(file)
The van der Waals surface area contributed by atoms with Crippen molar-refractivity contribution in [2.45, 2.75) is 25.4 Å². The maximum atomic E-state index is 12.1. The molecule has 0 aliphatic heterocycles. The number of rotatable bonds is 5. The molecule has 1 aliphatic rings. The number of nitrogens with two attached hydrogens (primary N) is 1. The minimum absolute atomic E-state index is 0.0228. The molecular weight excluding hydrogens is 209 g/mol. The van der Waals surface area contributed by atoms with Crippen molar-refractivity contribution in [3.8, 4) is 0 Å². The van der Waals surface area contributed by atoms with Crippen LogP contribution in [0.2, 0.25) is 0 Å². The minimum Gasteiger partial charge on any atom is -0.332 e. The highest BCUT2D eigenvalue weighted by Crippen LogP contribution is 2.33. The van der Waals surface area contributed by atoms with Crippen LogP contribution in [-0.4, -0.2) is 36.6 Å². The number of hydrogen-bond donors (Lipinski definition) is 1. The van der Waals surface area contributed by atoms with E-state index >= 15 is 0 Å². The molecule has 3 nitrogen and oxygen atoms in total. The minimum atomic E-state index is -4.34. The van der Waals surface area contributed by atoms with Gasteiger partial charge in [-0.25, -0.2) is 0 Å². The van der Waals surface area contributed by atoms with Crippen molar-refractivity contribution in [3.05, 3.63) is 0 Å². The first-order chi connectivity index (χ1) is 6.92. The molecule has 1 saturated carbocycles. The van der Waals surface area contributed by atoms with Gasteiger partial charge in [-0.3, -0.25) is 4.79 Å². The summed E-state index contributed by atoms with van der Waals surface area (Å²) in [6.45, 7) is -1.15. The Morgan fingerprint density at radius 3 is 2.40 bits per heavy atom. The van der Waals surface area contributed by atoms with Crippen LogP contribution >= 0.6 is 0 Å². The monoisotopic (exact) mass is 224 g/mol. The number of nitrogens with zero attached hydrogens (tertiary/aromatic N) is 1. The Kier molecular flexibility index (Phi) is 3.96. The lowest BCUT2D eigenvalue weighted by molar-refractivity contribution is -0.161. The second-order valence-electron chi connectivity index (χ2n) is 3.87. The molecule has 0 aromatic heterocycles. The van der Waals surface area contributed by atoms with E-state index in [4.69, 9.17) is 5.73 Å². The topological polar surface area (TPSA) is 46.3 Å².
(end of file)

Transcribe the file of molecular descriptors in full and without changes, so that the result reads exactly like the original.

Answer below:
The van der Waals surface area contributed by atoms with Crippen molar-refractivity contribution in [2.45, 2.75) is 25.4 Å². The maximum atomic E-state index is 12.1. The molecule has 0 aliphatic heterocycles. The number of rotatable bonds is 5. The molecule has 1 aliphatic rings. The number of nitrogens with two attached hydrogens (primary N) is 1. The minimum absolute atomic E-state index is 0.0228. The molecular weight excluding hydrogens is 209 g/mol. The van der Waals surface area contributed by atoms with Crippen molar-refractivity contribution in [3.8, 4) is 0 Å². The van der Waals surface area contributed by atoms with Crippen LogP contribution in [0.2, 0.25) is 0 Å². The minimum Gasteiger partial charge on any atom is -0.332 e. The highest BCUT2D eigenvalue weighted by Crippen LogP contribution is 2.33. The van der Waals surface area contributed by atoms with Crippen LogP contribution in [-0.4, -0.2) is 36.6 Å². The number of hydrogen-bond donors (Lipinski definition) is 1. The van der Waals surface area contributed by atoms with E-state index >= 15 is 0 Å². The molecule has 3 nitrogen and oxygen atoms in total. The minimum atomic E-state index is -4.34. The van der Waals surface area contributed by atoms with Gasteiger partial charge in [-0.25, -0.2) is 0 Å². The van der Waals surface area contributed by atoms with Crippen molar-refractivity contribution in [3.05, 3.63) is 0 Å². The first-order chi connectivity index (χ1) is 6.92. The molecule has 1 saturated carbocycles. The van der Waals surface area contributed by atoms with Gasteiger partial charge in [-0.3, -0.25) is 4.79 Å². The summed E-state index contributed by atoms with van der Waals surface area (Å²) in [6.45, 7) is -1.15. The Morgan fingerprint density at radius 3 is 2.40 bits per heavy atom. The van der Waals surface area contributed by atoms with Crippen LogP contribution >= 0.6 is 0 Å². The monoisotopic (exact) mass is 224 g/mol. The number of nitrogens with zero attached hydrogens (tertiary/aromatic N) is 1. The Kier molecular flexibility index (Phi) is 3.96. The lowest BCUT2D eigenvalue weighted by molar-refractivity contribution is -0.161. The second-order valence-electron chi connectivity index (χ2n) is 3.87. The molecule has 0 aromatic heterocycles. The van der Waals surface area contributed by atoms with E-state index in [4.69, 9.17) is 5.73 Å². The topological polar surface area (TPSA) is 46.3 Å².